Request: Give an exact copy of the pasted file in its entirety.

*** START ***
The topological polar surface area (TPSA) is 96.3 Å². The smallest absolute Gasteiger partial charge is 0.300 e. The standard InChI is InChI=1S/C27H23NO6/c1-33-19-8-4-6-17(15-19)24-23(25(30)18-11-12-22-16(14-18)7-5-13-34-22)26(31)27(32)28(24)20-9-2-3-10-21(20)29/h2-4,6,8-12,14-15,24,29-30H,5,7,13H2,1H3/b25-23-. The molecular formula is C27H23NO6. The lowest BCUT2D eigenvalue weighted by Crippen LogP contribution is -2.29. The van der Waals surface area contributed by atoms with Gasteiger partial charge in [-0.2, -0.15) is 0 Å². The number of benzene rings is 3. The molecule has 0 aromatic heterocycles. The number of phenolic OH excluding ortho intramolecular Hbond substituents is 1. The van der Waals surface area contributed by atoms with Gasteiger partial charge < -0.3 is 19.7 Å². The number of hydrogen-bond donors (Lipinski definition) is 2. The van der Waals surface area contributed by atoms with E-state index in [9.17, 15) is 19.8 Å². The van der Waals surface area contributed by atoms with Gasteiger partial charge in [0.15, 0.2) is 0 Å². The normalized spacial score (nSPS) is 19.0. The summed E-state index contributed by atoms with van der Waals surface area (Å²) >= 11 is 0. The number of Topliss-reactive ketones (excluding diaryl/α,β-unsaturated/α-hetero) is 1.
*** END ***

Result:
The topological polar surface area (TPSA) is 96.3 Å². The smallest absolute Gasteiger partial charge is 0.300 e. The standard InChI is InChI=1S/C27H23NO6/c1-33-19-8-4-6-17(15-19)24-23(25(30)18-11-12-22-16(14-18)7-5-13-34-22)26(31)27(32)28(24)20-9-2-3-10-21(20)29/h2-4,6,8-12,14-15,24,29-30H,5,7,13H2,1H3/b25-23-. The molecular formula is C27H23NO6. The lowest BCUT2D eigenvalue weighted by Crippen LogP contribution is -2.29. The van der Waals surface area contributed by atoms with Gasteiger partial charge in [-0.2, -0.15) is 0 Å². The number of benzene rings is 3. The molecule has 0 aromatic heterocycles. The number of phenolic OH excluding ortho intramolecular Hbond substituents is 1. The van der Waals surface area contributed by atoms with Gasteiger partial charge < -0.3 is 19.7 Å². The number of hydrogen-bond donors (Lipinski definition) is 2. The van der Waals surface area contributed by atoms with E-state index in [9.17, 15) is 19.8 Å². The van der Waals surface area contributed by atoms with Gasteiger partial charge in [0.15, 0.2) is 0 Å². The normalized spacial score (nSPS) is 19.0. The summed E-state index contributed by atoms with van der Waals surface area (Å²) >= 11 is 0. The number of Topliss-reactive ketones (excluding diaryl/α,β-unsaturated/α-hetero) is 1.